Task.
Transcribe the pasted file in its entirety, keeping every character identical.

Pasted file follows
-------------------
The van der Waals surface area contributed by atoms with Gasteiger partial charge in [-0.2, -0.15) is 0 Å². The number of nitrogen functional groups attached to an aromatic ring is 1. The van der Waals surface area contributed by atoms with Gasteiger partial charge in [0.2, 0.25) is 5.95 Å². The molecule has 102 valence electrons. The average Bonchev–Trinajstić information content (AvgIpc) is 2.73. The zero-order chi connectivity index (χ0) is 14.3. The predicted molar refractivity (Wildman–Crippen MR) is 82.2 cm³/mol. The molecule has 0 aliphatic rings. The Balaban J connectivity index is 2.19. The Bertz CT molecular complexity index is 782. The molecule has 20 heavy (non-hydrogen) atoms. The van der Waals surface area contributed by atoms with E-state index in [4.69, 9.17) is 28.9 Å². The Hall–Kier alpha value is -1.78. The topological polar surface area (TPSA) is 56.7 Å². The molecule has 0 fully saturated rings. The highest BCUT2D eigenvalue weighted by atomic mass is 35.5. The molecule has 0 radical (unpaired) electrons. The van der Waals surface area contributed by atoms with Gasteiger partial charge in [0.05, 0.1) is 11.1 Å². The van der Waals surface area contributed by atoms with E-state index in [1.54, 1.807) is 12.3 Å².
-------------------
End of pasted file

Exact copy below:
The van der Waals surface area contributed by atoms with Gasteiger partial charge in [-0.2, -0.15) is 0 Å². The number of nitrogen functional groups attached to an aromatic ring is 1. The van der Waals surface area contributed by atoms with Gasteiger partial charge in [0.2, 0.25) is 5.95 Å². The molecule has 102 valence electrons. The average Bonchev–Trinajstić information content (AvgIpc) is 2.73. The zero-order chi connectivity index (χ0) is 14.3. The predicted molar refractivity (Wildman–Crippen MR) is 82.2 cm³/mol. The molecule has 0 aliphatic rings. The Balaban J connectivity index is 2.19. The Bertz CT molecular complexity index is 782. The molecule has 20 heavy (non-hydrogen) atoms. The van der Waals surface area contributed by atoms with E-state index in [4.69, 9.17) is 28.9 Å². The Hall–Kier alpha value is -1.78. The topological polar surface area (TPSA) is 56.7 Å². The molecule has 0 fully saturated rings. The highest BCUT2D eigenvalue weighted by atomic mass is 35.5. The molecule has 0 radical (unpaired) electrons. The van der Waals surface area contributed by atoms with Gasteiger partial charge in [0.05, 0.1) is 11.1 Å². The van der Waals surface area contributed by atoms with E-state index in [1.54, 1.807) is 12.3 Å².